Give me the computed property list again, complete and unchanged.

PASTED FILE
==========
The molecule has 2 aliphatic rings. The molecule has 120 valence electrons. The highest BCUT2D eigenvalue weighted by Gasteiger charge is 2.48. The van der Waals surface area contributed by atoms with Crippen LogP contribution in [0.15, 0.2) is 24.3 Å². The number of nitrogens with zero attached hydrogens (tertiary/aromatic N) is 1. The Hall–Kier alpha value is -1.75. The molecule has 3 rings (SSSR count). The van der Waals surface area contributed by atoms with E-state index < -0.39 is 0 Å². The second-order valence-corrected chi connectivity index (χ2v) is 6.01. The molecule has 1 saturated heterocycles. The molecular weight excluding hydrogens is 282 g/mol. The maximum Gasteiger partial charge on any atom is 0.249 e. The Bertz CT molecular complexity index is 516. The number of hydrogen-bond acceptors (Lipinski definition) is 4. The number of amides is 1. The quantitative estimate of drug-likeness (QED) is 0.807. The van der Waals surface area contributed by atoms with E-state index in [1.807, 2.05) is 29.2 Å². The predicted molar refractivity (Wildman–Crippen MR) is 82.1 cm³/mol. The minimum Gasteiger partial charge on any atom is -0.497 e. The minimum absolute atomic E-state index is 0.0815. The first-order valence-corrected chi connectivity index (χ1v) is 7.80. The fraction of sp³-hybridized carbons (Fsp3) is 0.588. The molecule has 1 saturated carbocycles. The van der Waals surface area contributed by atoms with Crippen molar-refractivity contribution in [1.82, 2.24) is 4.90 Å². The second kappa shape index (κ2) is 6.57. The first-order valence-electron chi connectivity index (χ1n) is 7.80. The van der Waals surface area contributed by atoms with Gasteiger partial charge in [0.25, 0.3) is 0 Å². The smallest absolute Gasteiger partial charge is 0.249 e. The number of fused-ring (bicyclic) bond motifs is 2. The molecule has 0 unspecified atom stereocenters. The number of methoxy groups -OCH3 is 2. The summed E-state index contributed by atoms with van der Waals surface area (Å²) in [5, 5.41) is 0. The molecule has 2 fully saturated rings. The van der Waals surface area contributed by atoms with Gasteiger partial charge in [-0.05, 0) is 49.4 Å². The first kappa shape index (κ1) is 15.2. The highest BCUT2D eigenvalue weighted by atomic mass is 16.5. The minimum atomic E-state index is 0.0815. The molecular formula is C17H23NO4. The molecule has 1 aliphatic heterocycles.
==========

The molecule has 2 aliphatic rings. The molecule has 120 valence electrons. The highest BCUT2D eigenvalue weighted by Gasteiger charge is 2.48. The van der Waals surface area contributed by atoms with Crippen LogP contribution in [0.15, 0.2) is 24.3 Å². The number of nitrogens with zero attached hydrogens (tertiary/aromatic N) is 1. The Hall–Kier alpha value is -1.75. The molecule has 3 rings (SSSR count). The van der Waals surface area contributed by atoms with E-state index < -0.39 is 0 Å². The second-order valence-corrected chi connectivity index (χ2v) is 6.01. The molecule has 1 saturated heterocycles. The molecular weight excluding hydrogens is 282 g/mol. The maximum Gasteiger partial charge on any atom is 0.249 e. The Bertz CT molecular complexity index is 516. The number of hydrogen-bond acceptors (Lipinski definition) is 4. The number of amides is 1. The quantitative estimate of drug-likeness (QED) is 0.807. The van der Waals surface area contributed by atoms with E-state index in [1.807, 2.05) is 29.2 Å². The predicted molar refractivity (Wildman–Crippen MR) is 82.1 cm³/mol. The minimum Gasteiger partial charge on any atom is -0.497 e. The minimum absolute atomic E-state index is 0.0815. The first-order valence-corrected chi connectivity index (χ1v) is 7.80. The fraction of sp³-hybridized carbons (Fsp3) is 0.588. The molecule has 1 saturated carbocycles. The van der Waals surface area contributed by atoms with Crippen molar-refractivity contribution in [1.82, 2.24) is 4.90 Å². The second kappa shape index (κ2) is 6.57. The first-order valence-electron chi connectivity index (χ1n) is 7.80. The van der Waals surface area contributed by atoms with Gasteiger partial charge in [0.25, 0.3) is 0 Å². The smallest absolute Gasteiger partial charge is 0.249 e. The number of fused-ring (bicyclic) bond motifs is 2. The molecule has 0 unspecified atom stereocenters. The number of methoxy groups -OCH3 is 2. The summed E-state index contributed by atoms with van der Waals surface area (Å²) in [5, 5.41) is 0. The molecule has 2 fully saturated rings. The van der Waals surface area contributed by atoms with Gasteiger partial charge in [-0.05, 0) is 49.4 Å². The first kappa shape index (κ1) is 15.2. The highest BCUT2D eigenvalue weighted by atomic mass is 16.5. The minimum atomic E-state index is 0.0815. The molecular formula is C17H23NO4. The molecule has 1 aliphatic heterocycles.